Melt the chocolate using the same method as before. Dip each truffle into the chocolate using a spoon and fork. Drain as much chocolate from the truffle as possible and transfer to a tray lined with greaseproof paper. Grate a little nutmeg over each truffle. Leave to set either at room temperature or in the fridge, though be aware a bloom is more likely to develop on the chocolate if you use the faster fridge method.
I have a love hate relationship with all things twee. I am partial to a Cath Kidston peg bag and indeed, make up bag. But I don’t have the stomach for the full retro look complete with 1950s kitchen and lack of labour saving devices. I like my own time too much. I don’t hanker after a mangle that’s for sure.
I do rather like Bonne Maman jam jars washed out and filled with tea lights. Or even better washed out and filled with whipped cream, meringue kisses and fresh blueberries. Turns out they’re the almost perfect way to travel with blueberry mess. So if you’re planning a little picnic love this summer then consider the humble jam jar. Even kind to the environment what with this being a lovely way of recycling.
Two years ago: Teacher’s pet chocolate and hazelnut oaty biscuits and Spelt loaf and Vanilla cupcakes
Three years ago: Restorative chicken and leek risotto
Blueberry mess jam jars
Serves 2, scale up as required
Just layer the mess up in clean jam jars (think about separating the meringue from the cream if travelling a long distance to lessen the soggy meringue issue) and then pop into the picnic hamper, not forgetting the spoons and napkins. A nice bottle of very well chilled cava cuts through a mess like a dream.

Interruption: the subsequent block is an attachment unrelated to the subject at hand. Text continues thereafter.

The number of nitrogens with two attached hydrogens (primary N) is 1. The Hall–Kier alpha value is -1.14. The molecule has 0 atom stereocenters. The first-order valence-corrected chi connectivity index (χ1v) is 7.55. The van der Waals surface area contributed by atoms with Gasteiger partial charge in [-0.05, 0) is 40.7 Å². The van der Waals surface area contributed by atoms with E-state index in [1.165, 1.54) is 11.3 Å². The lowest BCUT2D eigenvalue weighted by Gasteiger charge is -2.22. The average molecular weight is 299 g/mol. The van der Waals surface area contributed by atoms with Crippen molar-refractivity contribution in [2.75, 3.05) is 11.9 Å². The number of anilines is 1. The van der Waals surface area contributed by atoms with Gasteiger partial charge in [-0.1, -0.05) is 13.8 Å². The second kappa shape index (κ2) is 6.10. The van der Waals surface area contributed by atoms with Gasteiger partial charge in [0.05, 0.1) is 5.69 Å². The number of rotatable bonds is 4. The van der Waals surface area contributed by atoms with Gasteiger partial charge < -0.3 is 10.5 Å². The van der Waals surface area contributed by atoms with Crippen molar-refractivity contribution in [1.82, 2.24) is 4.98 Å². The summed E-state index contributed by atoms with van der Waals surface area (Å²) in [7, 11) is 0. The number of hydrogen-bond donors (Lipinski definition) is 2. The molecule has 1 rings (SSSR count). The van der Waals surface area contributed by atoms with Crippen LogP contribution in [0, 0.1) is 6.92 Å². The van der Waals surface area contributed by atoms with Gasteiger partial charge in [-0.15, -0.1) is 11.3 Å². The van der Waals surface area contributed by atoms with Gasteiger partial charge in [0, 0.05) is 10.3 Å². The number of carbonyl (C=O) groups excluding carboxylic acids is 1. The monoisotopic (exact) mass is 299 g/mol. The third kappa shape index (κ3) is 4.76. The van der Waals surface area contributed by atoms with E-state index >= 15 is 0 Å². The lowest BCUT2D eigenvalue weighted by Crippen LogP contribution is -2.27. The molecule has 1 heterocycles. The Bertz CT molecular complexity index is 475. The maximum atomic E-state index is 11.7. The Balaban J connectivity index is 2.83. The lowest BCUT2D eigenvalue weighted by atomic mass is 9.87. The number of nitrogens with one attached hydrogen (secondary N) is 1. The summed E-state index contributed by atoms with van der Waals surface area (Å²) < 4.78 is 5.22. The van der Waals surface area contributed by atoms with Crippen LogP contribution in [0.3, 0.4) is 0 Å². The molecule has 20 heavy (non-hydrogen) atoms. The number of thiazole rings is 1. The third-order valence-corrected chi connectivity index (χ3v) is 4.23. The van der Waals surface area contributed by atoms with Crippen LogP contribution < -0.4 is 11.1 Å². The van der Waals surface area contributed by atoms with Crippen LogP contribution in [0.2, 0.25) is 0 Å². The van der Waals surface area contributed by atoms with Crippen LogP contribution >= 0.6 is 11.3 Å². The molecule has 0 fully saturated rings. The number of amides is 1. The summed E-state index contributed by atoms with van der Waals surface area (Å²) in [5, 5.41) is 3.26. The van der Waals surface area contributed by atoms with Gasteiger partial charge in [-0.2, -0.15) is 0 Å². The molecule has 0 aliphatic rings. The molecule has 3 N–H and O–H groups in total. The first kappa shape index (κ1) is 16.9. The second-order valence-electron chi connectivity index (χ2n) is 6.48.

About 10 years ago I briefly went out with a chap who owned a company that made and supplied soup to some very important places. He was what one might call a blessed man, everything he touched turned to gold. And he was wise. Annoyingly, him being wise wasn’t annoying.
The one thing that sticks out in my mind about him was his belief that everything that’s good in the world is simple. So a great soup should be a combination of simple ingredients and simple flavours. A rosette worthy cake should be a simple affair; carrot cake was his favourite I seem to recall. And a great relationship should be simple, not too much like hard work. Which is probably why he finished things with me, for we were not a natural, simple fit.